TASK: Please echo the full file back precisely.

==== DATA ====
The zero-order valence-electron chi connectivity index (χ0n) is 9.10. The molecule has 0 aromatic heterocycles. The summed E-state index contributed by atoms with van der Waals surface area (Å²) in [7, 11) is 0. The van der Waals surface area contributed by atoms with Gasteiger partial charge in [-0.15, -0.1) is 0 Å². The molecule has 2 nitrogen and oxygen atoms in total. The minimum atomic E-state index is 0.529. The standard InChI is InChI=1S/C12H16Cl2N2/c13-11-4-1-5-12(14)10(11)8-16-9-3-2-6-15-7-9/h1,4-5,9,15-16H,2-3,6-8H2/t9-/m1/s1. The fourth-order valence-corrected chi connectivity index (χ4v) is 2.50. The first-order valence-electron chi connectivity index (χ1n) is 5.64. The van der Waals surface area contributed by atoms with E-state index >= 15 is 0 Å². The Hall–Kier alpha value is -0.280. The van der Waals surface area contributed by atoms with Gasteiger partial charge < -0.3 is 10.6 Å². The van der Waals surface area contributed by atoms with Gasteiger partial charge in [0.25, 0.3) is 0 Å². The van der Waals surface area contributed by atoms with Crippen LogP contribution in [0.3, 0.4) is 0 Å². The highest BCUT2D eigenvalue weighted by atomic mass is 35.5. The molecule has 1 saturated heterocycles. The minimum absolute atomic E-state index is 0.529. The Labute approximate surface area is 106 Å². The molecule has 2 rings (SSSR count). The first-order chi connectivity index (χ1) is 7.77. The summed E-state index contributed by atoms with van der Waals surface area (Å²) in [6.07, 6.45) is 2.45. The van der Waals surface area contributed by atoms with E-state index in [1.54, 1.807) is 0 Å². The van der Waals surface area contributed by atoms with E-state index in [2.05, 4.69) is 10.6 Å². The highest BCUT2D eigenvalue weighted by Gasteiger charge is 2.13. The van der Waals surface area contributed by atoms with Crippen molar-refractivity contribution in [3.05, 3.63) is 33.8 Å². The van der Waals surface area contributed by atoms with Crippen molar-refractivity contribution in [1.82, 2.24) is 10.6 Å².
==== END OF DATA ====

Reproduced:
The zero-order valence-electron chi connectivity index (χ0n) is 9.10. The molecule has 0 aromatic heterocycles. The summed E-state index contributed by atoms with van der Waals surface area (Å²) in [7, 11) is 0. The van der Waals surface area contributed by atoms with Gasteiger partial charge in [-0.15, -0.1) is 0 Å². The molecule has 2 nitrogen and oxygen atoms in total. The minimum atomic E-state index is 0.529. The standard InChI is InChI=1S/C12H16Cl2N2/c13-11-4-1-5-12(14)10(11)8-16-9-3-2-6-15-7-9/h1,4-5,9,15-16H,2-3,6-8H2/t9-/m1/s1. The fourth-order valence-corrected chi connectivity index (χ4v) is 2.50. The first-order valence-electron chi connectivity index (χ1n) is 5.64. The van der Waals surface area contributed by atoms with E-state index >= 15 is 0 Å². The Hall–Kier alpha value is -0.280. The van der Waals surface area contributed by atoms with Gasteiger partial charge < -0.3 is 10.6 Å². The van der Waals surface area contributed by atoms with Gasteiger partial charge in [0.25, 0.3) is 0 Å². The van der Waals surface area contributed by atoms with Crippen LogP contribution in [0.3, 0.4) is 0 Å². The highest BCUT2D eigenvalue weighted by atomic mass is 35.5. The molecule has 1 saturated heterocycles. The minimum absolute atomic E-state index is 0.529. The Labute approximate surface area is 106 Å². The molecule has 2 rings (SSSR count). The first-order chi connectivity index (χ1) is 7.77. The summed E-state index contributed by atoms with van der Waals surface area (Å²) in [6.07, 6.45) is 2.45. The van der Waals surface area contributed by atoms with E-state index in [1.54, 1.807) is 0 Å². The van der Waals surface area contributed by atoms with E-state index in [2.05, 4.69) is 10.6 Å². The highest BCUT2D eigenvalue weighted by Gasteiger charge is 2.13. The van der Waals surface area contributed by atoms with Crippen molar-refractivity contribution in [3.05, 3.63) is 33.8 Å². The van der Waals surface area contributed by atoms with Crippen molar-refractivity contribution in [1.82, 2.24) is 10.6 Å².